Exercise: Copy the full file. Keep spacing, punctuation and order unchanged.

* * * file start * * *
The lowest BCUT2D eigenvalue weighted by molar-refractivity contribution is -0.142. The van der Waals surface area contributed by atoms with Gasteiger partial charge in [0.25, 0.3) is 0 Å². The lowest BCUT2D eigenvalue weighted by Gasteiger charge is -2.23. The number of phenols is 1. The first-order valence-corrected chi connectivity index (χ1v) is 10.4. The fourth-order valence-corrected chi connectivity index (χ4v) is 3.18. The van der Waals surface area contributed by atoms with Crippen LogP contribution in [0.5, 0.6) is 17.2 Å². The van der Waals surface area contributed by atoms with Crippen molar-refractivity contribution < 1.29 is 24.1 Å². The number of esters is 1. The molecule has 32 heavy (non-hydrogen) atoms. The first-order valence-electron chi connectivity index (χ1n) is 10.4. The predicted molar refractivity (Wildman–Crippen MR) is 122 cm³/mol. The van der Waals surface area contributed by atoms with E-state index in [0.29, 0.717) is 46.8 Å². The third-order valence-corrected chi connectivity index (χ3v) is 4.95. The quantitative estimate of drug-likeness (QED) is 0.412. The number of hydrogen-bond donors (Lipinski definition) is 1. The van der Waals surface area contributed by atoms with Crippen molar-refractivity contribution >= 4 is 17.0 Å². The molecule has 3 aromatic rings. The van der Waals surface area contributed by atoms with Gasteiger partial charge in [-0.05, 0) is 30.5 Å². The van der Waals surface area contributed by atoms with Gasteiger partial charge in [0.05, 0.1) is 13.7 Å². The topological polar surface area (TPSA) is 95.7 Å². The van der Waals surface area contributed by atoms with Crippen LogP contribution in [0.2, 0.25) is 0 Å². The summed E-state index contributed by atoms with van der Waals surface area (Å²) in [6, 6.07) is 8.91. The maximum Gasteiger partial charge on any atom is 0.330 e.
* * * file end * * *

The lowest BCUT2D eigenvalue weighted by molar-refractivity contribution is -0.142. The van der Waals surface area contributed by atoms with Gasteiger partial charge in [0.25, 0.3) is 0 Å². The lowest BCUT2D eigenvalue weighted by Gasteiger charge is -2.23. The number of phenols is 1. The first-order valence-corrected chi connectivity index (χ1v) is 10.4. The fourth-order valence-corrected chi connectivity index (χ4v) is 3.18. The van der Waals surface area contributed by atoms with Crippen LogP contribution in [0.5, 0.6) is 17.2 Å². The van der Waals surface area contributed by atoms with Crippen molar-refractivity contribution < 1.29 is 24.1 Å². The number of esters is 1. The molecule has 32 heavy (non-hydrogen) atoms. The first-order valence-electron chi connectivity index (χ1n) is 10.4. The predicted molar refractivity (Wildman–Crippen MR) is 122 cm³/mol. The van der Waals surface area contributed by atoms with E-state index in [0.29, 0.717) is 46.8 Å². The third-order valence-corrected chi connectivity index (χ3v) is 4.95. The quantitative estimate of drug-likeness (QED) is 0.412. The number of hydrogen-bond donors (Lipinski definition) is 1. The van der Waals surface area contributed by atoms with Crippen molar-refractivity contribution >= 4 is 17.0 Å². The molecule has 3 aromatic rings. The van der Waals surface area contributed by atoms with Gasteiger partial charge in [-0.05, 0) is 30.5 Å². The van der Waals surface area contributed by atoms with Gasteiger partial charge in [0.05, 0.1) is 13.7 Å². The topological polar surface area (TPSA) is 95.7 Å². The van der Waals surface area contributed by atoms with Crippen LogP contribution in [0.2, 0.25) is 0 Å². The summed E-state index contributed by atoms with van der Waals surface area (Å²) in [6, 6.07) is 8.91. The maximum Gasteiger partial charge on any atom is 0.330 e.